Doug Ellis wants to sell to a group that has the best interests of Villa at heart, but although he's slowing up mentally and physically, he's not daft enough to be cavalier at this stage of the negotiations. But he's not yet in possession of anything concrete. Meanwhile 309 employees of Aston Villa FC are operating in an uncertain atmosphere, with the manager and coaching staff in the dark about any possible expansion plans.
On that specific basis, it's even possible to have sympathy for David O'Leary as he starts to consider his summer targets and timetable.
Those who bemoan any detailed public comment from Aston Villa, fatalistically saying it's no more than they expect, ought to be aware of the Stock Exchange regulations when a takeover is mooted.
During a takeover period, any party directly involved cannot make public comments which could influence the share price. And Doug Ellis is fanatically scrupulous about that. Any time I see him, he swiftly changes the conversation when the Comer Brothers are mentioned.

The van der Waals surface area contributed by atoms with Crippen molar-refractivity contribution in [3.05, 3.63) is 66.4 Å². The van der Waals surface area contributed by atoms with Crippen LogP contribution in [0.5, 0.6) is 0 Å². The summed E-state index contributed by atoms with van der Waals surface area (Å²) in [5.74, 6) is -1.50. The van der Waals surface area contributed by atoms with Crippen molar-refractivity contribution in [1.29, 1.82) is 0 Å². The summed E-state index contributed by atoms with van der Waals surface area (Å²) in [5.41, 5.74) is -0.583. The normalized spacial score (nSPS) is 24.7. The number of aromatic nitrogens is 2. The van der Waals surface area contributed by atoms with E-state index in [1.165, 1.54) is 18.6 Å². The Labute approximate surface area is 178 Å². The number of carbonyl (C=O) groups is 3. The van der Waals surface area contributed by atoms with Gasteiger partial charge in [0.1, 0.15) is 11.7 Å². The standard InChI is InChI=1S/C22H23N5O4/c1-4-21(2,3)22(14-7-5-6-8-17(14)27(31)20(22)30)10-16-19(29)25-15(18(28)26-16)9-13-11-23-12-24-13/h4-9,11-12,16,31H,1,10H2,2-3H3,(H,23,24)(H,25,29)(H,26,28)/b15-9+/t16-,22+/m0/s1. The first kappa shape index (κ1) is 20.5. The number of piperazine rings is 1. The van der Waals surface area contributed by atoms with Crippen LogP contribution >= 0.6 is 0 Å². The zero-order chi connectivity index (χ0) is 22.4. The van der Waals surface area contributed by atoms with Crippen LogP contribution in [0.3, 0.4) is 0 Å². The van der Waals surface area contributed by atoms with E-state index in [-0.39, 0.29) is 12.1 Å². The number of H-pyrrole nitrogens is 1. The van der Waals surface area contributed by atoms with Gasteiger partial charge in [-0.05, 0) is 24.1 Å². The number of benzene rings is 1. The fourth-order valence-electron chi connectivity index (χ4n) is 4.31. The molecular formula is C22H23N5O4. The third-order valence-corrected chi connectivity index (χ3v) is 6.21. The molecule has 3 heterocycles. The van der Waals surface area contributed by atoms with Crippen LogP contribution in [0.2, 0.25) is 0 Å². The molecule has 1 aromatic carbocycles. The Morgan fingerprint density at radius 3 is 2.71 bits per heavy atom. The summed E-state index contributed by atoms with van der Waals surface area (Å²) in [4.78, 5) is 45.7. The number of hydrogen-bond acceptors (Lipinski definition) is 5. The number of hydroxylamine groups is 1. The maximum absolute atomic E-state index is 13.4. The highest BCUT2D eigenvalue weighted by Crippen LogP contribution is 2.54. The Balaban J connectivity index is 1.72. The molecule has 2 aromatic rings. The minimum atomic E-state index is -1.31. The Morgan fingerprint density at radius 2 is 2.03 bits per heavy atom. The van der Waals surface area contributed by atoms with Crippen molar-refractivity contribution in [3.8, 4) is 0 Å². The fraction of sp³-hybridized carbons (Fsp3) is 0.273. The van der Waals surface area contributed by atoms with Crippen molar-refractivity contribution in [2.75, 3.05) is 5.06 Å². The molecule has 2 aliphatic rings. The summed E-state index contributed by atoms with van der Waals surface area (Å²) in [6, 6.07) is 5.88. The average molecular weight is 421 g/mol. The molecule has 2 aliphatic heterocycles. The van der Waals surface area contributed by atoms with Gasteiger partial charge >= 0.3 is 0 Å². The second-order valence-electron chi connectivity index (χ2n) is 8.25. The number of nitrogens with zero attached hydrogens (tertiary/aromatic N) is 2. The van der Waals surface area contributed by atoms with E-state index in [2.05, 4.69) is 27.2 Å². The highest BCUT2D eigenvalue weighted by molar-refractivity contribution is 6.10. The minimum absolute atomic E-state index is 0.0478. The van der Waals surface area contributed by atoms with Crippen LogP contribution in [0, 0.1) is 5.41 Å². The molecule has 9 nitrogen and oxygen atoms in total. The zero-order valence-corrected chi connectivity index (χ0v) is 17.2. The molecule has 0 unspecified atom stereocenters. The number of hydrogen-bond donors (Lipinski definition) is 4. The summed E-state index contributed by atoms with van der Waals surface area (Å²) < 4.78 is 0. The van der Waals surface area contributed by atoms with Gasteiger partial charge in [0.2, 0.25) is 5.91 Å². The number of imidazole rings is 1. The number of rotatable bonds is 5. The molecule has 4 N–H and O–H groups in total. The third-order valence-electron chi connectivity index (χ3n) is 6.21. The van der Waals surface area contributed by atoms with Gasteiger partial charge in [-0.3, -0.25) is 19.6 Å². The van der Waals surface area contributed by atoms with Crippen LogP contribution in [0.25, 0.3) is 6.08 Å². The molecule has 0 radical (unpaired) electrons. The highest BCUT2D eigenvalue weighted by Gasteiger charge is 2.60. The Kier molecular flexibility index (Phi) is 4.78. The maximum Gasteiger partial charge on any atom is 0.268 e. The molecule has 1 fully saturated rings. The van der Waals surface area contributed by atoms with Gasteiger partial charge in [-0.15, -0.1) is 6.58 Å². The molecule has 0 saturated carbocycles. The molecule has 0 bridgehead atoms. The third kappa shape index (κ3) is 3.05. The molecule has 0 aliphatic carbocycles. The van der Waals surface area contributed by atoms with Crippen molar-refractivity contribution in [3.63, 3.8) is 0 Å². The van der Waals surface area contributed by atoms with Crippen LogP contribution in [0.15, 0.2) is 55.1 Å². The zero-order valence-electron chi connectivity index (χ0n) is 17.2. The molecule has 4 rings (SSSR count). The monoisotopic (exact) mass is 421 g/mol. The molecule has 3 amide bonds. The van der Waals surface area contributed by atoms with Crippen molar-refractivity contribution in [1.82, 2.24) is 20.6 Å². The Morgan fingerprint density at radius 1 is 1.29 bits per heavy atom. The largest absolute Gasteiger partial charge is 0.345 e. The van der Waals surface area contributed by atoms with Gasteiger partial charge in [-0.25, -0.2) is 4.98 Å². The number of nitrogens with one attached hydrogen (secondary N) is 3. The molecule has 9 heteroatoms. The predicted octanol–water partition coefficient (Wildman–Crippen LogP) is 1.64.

One question that needs to be answered by the Comers is this why do they want to buy a football club? There is available about 20 acres of land surrounding Villa Park comprising Villa's Sport and Leisure Club and car park, as well as a derelict site so why not go for that and forget the football side of things? After all, property development is the Comers' forte, not reviving a football club.
It would be much cheaper for them to forget the Villa takeover and just vacuum up the adjoining land. Perhaps they feel they'll get onside with the council by reviving a famous football club while carrying out their usual day job of developing land.
Surely all this isn't as complicated to warrant such a saga. The Villa board acted shrewdly a month ago in trying to flush out the Comers by announcing that Rothschilds, the famous merchant bank, were now actively seeking other potential buyers. But since then, the consortium is still appearing to drag its heels.